Wed, 11/29/2017 - 12:50pm

A person who has been convicted of a prior felony in any jurisidiction (depending on adequate proof being available) has a different sentencing range if convicted for a new felony.  In Oklahoma this is governed by Section 51.1 of Title 22 of the Oklahoma Statutes.

If the new (second) conviction is for:

A violent offense that has a possibility of imprisonment of more than five years then the range of punishment available to the Court is ten (10) years to life in prison.

Mon, 11/27/2017 - 1:16pm
Statutory Rape

What is statutory rape?

Let's start with "what is rape?" In Oklahoma, rape is defined by Section 1111 of Title 21 of the Oklahoma Statutes which we have set forth here:

A. Rape is an act of sexual intercourse involving vaginal or anal penetration accomplished with a male or female who is not the spouse of the perpetrator and who may be of the same or the opposite sex as the perpetrator under any of the following circumstances:

1. Where the victim is under sixteen (16) years of age;

Mon, 11/20/2017 - 12:00am

So you've got a record.  And now you've turned your life around... except for the record.  Human Resources says that hiring you violates company policy.  What can you do?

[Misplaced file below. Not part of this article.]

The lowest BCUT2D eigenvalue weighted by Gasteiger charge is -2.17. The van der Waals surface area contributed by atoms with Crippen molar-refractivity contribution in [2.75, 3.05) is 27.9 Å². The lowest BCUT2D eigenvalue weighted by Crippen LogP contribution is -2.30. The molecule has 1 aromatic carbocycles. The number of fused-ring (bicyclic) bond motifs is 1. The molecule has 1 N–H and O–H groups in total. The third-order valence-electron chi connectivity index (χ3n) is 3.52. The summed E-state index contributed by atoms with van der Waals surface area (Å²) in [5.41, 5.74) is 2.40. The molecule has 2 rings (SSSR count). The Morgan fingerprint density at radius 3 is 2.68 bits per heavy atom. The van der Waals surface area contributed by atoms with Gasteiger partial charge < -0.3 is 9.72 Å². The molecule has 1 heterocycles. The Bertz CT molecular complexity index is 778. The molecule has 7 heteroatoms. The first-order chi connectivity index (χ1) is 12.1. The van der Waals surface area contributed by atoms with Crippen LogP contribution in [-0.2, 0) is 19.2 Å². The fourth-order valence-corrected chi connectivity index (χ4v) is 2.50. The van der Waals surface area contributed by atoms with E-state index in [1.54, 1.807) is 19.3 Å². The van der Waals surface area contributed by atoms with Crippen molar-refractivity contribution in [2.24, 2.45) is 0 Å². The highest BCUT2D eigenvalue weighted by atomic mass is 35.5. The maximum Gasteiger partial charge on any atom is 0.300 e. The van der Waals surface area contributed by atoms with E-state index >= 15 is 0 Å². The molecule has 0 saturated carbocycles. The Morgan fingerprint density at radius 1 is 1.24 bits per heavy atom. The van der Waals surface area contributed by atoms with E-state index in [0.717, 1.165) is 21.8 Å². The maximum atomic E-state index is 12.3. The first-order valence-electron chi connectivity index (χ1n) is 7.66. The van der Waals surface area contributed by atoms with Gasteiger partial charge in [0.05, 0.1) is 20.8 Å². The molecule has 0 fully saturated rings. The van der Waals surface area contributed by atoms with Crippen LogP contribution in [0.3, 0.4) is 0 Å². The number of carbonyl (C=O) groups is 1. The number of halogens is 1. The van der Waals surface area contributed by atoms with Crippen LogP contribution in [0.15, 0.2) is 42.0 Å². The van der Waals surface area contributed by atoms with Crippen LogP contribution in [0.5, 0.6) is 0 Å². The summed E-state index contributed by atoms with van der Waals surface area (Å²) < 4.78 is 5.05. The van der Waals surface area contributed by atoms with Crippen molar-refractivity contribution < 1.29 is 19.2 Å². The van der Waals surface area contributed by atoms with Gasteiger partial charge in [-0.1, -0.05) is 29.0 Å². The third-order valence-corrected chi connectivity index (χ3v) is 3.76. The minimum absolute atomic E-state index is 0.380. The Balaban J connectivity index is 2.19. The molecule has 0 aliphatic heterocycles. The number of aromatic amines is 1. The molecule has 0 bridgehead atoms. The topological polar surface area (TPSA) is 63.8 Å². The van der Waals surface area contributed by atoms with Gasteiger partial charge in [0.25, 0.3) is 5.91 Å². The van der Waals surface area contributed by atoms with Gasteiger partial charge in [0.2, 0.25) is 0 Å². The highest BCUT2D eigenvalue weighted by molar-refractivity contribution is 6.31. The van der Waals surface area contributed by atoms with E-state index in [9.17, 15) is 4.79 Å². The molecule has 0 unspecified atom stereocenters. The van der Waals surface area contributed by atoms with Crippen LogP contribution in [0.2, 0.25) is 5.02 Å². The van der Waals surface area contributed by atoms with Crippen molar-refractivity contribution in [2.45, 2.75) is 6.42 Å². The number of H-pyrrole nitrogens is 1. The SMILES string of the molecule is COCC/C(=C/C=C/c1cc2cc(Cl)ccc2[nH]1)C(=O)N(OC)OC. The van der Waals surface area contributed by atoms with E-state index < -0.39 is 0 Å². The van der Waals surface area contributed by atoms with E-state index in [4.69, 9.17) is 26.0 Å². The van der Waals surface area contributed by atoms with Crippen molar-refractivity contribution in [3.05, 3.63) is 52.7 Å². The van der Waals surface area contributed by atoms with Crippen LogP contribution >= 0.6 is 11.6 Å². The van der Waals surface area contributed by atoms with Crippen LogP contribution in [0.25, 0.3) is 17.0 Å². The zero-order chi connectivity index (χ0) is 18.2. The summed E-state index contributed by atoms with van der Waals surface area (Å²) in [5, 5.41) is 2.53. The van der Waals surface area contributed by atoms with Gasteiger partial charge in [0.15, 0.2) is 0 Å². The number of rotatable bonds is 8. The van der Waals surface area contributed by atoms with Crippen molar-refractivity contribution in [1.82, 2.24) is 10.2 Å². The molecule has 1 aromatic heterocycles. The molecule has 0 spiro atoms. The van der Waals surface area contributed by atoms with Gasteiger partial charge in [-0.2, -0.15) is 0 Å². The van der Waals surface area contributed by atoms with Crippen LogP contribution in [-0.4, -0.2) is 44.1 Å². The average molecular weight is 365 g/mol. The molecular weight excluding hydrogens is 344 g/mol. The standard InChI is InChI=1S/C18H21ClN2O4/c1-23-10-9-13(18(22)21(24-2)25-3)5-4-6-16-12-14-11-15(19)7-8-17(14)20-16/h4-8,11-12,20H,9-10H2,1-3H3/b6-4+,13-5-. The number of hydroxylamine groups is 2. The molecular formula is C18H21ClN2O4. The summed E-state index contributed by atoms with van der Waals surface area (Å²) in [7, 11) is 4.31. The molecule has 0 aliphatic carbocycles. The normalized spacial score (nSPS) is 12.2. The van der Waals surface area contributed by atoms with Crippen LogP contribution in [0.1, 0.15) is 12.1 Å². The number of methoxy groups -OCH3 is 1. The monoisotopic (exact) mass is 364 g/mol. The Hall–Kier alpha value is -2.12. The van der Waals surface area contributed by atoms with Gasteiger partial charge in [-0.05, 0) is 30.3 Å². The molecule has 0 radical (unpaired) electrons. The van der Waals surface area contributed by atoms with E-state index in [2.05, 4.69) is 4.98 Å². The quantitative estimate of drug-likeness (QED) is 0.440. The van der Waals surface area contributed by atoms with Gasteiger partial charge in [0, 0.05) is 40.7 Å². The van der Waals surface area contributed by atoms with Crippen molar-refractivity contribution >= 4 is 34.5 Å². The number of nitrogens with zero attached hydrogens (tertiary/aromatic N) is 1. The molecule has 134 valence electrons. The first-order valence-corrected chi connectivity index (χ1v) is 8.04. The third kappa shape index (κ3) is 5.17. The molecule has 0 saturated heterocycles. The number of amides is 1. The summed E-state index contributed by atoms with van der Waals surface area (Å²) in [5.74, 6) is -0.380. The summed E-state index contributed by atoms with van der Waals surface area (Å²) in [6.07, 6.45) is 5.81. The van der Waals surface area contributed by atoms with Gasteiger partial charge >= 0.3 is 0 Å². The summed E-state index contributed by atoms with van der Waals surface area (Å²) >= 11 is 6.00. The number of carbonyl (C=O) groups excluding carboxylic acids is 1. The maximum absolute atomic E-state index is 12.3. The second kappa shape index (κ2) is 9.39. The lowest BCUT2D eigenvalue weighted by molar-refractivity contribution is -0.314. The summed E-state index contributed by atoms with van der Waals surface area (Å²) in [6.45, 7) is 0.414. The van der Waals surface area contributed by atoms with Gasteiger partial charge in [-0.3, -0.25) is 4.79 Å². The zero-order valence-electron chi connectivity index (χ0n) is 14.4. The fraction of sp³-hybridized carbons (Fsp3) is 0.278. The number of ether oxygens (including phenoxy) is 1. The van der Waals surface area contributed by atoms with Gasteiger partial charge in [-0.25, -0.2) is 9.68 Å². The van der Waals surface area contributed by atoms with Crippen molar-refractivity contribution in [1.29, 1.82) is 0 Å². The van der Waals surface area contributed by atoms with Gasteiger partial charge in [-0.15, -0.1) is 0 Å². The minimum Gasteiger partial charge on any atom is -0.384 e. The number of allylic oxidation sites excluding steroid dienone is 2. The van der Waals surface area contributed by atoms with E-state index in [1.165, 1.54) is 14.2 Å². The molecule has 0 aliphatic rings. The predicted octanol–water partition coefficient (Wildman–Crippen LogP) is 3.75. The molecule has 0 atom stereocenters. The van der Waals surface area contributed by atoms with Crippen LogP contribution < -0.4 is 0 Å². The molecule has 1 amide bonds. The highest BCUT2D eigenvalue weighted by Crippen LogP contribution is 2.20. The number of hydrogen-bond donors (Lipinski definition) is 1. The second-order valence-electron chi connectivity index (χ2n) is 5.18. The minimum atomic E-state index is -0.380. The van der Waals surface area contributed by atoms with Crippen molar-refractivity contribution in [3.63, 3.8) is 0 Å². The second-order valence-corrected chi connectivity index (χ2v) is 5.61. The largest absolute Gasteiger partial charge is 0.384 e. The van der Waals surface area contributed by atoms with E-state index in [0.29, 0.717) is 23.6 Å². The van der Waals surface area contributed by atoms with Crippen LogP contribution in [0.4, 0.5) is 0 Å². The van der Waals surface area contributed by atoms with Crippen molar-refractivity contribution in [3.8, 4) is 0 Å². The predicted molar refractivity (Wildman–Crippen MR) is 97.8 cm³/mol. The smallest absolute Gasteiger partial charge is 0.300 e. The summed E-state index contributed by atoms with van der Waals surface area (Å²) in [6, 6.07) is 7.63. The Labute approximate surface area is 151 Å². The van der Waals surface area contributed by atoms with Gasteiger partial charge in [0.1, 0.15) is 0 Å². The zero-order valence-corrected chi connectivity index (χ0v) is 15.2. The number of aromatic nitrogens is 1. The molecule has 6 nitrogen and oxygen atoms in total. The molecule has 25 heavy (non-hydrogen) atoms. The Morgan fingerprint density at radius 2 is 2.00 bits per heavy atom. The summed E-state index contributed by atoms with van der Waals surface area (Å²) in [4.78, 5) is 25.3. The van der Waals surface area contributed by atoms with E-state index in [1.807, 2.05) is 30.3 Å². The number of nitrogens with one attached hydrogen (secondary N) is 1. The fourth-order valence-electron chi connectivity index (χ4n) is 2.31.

As with all criminal matters the best advice for you is fact-specific and should be tailored to your case.  But generally speaking, for Oklahoma charges your options look like this:

Fri, 11/17/2017 - 1:03pm
Medical Bills

I was in a collision and the bills are more than the insurance available to cover them. What do I do?

Tue, 11/14/2017 - 12:26pm
Preliminary Hearings

Preliminary Hearing.  Preliminary Hearings are a part of felony proceedings in Oklahoma.  If a defendant is only charged with misdemeanors then preliminary hearings don't happen and if the charges are a mix of felonies and misdemeanors, the misdemeanors are not usually much discussed in preliminary hearing before a magistrate (usually, but not always a Special Judge).  At the preliminary hearing the state has the burden to provide evidence to the judge that probable cause exists to believe that the defendant committed a felony crime.  This is a very low burden of proof as the magistrate is required to consider all the evidence presented in the light most favorable to the


Subscribe to Blog RSS Feed